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|Jon Paulette is a former Editor of the late and occasionally lamented Inside Motorsports, a former Managing Editor of IHRA Drag Review and a longtime freelance motorsports journalist. No wonder he's slowly becoming a Washington Nationals fan.|
The economy, though improving, still sucks. NASCAR is at its lowest ebb in a long time. Indycar, after years of worthless infighting, is only now staggering back to life. Road racing is.....well, about as popular as it ever was. If NHRA drag racing is ever going to break out, now's the time to start making some changes. I'm sure NHRA has a lot of good ideas. You probably have your some of own. Here are just a few of mine....
Make Indy Matter
Calling the U.S. Nationals the biggest race of the year is nice; but to casual TV viewers, Indy looks just like every other drag race. Every driver talks about how much it means to win Indy and drag racing aficionados know exactly what they mean. But what about everyone else--the significant others, the kids and the guy who stopped on ESPN2 because there was nothing else on? Those people need convincing.
In NHRA's rush to do everything just like NASCAR, they failed to remember that few sports fans outside of the South really cared about stock car racing until drivers started winning boatloads of money--think Bill Elliot's "Winston Million" in 1985. Triple the purse, double the points and you’ll have a “Big Go” worthy of the name--plus a hell of a lead-in for the Countdown. Indy is everything--we know that. Add big money and big points and everyone will know.
Make the Countdown Go Away
When NASCAR decided that awarding a season championship to the racer who actually had the best season was entirely too boring, they came up with The Chase. The idea was to replicate the do-or-die playoff mentality of stick-and-ball sports. It hasn't worked. NHRA followed along and it hasn't worked for them, either.
Faux playoffs suck, and I say this as a longtime Red Sox fan who scared the hell out of two innocent dogs by going bananas when the Sawx finally won it all in 2004. It was a memory to cherish (maybe not for the dogs), but I also remember that my guys got in as the "Wild Card." I'm still happy about that championship (and 2007, Yankees fans....), but I hate the Wild Card. And I hate the Chase--er, Countdown. Whatever. Both, actually.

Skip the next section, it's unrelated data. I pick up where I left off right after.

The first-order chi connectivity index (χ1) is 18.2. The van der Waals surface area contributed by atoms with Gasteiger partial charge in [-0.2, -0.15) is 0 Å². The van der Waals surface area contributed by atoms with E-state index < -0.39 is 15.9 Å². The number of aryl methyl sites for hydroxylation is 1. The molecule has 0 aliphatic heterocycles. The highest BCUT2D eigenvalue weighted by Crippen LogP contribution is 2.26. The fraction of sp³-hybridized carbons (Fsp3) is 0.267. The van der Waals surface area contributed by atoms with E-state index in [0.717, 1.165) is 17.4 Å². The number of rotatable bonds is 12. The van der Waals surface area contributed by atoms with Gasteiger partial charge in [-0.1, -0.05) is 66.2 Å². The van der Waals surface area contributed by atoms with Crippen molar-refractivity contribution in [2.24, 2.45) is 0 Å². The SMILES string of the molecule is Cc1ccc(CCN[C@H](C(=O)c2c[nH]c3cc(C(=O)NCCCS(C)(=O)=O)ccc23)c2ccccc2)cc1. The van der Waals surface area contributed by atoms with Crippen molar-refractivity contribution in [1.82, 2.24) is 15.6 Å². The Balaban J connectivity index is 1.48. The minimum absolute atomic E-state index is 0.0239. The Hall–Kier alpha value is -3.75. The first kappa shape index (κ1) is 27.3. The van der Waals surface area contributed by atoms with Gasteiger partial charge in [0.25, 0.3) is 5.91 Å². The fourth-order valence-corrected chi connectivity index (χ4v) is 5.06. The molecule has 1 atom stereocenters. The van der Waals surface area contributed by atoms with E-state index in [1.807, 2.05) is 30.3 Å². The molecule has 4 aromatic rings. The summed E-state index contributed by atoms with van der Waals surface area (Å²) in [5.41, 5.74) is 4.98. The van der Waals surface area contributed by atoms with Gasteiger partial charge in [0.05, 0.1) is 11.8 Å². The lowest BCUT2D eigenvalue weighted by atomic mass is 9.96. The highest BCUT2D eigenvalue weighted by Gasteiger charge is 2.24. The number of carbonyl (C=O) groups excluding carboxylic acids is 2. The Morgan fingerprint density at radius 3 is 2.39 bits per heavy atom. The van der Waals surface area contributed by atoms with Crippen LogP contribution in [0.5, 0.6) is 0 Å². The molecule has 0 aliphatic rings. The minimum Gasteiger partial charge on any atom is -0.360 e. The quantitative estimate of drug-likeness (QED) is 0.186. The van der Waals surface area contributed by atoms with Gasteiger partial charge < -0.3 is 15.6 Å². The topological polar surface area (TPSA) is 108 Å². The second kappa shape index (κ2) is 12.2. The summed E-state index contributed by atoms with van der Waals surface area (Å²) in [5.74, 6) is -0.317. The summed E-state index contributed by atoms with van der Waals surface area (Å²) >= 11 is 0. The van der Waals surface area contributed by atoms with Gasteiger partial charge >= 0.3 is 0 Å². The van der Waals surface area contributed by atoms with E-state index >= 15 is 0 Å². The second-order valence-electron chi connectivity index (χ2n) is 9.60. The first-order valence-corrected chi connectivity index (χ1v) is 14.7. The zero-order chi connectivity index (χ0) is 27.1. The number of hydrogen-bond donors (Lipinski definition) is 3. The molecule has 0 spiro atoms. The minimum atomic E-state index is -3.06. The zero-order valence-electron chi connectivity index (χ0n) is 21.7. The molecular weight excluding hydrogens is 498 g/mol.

Sometimes a championship comes down to the last run of the last race. Other times it doesn't. So what? The driver and team who have the best overall season deserve to be season champions. That said, we all know that the Countdown isn't going anywhere. But, since it was designed to increase fan interest, ticket sales and TV ratings, I'll also say this: If it ever does what it's supposed to do, each class champ deserves a lot more money.
Make Pro Stock Relevant
Seen any new rear-wheel drive coupes powered by 500 c.i. carbureted engines lately? Me neither. Been awed by a Pro Stock pass lately? Me neither. No offense to the hard-working teams involved, but today's 500-inch formula has to go.
Race fans are smart enough to know that the Cobalt, GXP or Stratus (Charger? Seriously, what the hell is that thing?) they see on Sunday is nothing like the one they probably won't buy on Monday. New Ford Mustangs will liven things up, but only for so long. Pro Stock hasn't sold many cars--or go-fast parts--for a while now. It’s time to make the class relevant again. To do that, we need a new formula.
I'm no tech guy, but I'm thinking small-blocks, fuel injection, power-adders, gas or alternative fuels, stock-appearing bodies, rear-wheel drive, honest 10.5 tires, all major manufacturers allowed and (I’m stealing this from Bret Kepner with his full permission) NO WHEELIE BARS. Hijinks will ensue and you will watch. Parts will be developed and you will buy them. Pro Stock will be relevant again and that's a wonderful thing.
Make Pro Mod a Pro Class
You've heard of Pro Modified, right? Nutjob doorslammers running numbers that make old-time Funny Car crewchiefs shake their heads? From what I've read and seen for the last two decades or so, people seem to like them. NHRA, however, still isn't convinced. That's why Pro Mod teams jump through hoops and write checks in hopes of having a chance to win a Wally in near-total obscurity. It's a joke.
It's usually blamed on Pro Stock manufacturer pressure, but since most of those companies are too busy recovering from bankruptcy to care, why not make Pro Mod a legitimate Pro class? With a reinvigorated, high-tech Pro Stock division doing its own thing, a bunch of whackjob, old-style blown cars won't mess with anyone's marketing plan. Now's the time to take a look at the schedule, select appropriate markets for Pro Mod and Pro Stock Bike and give each class 15-17 races (including Indy) to determine a champion.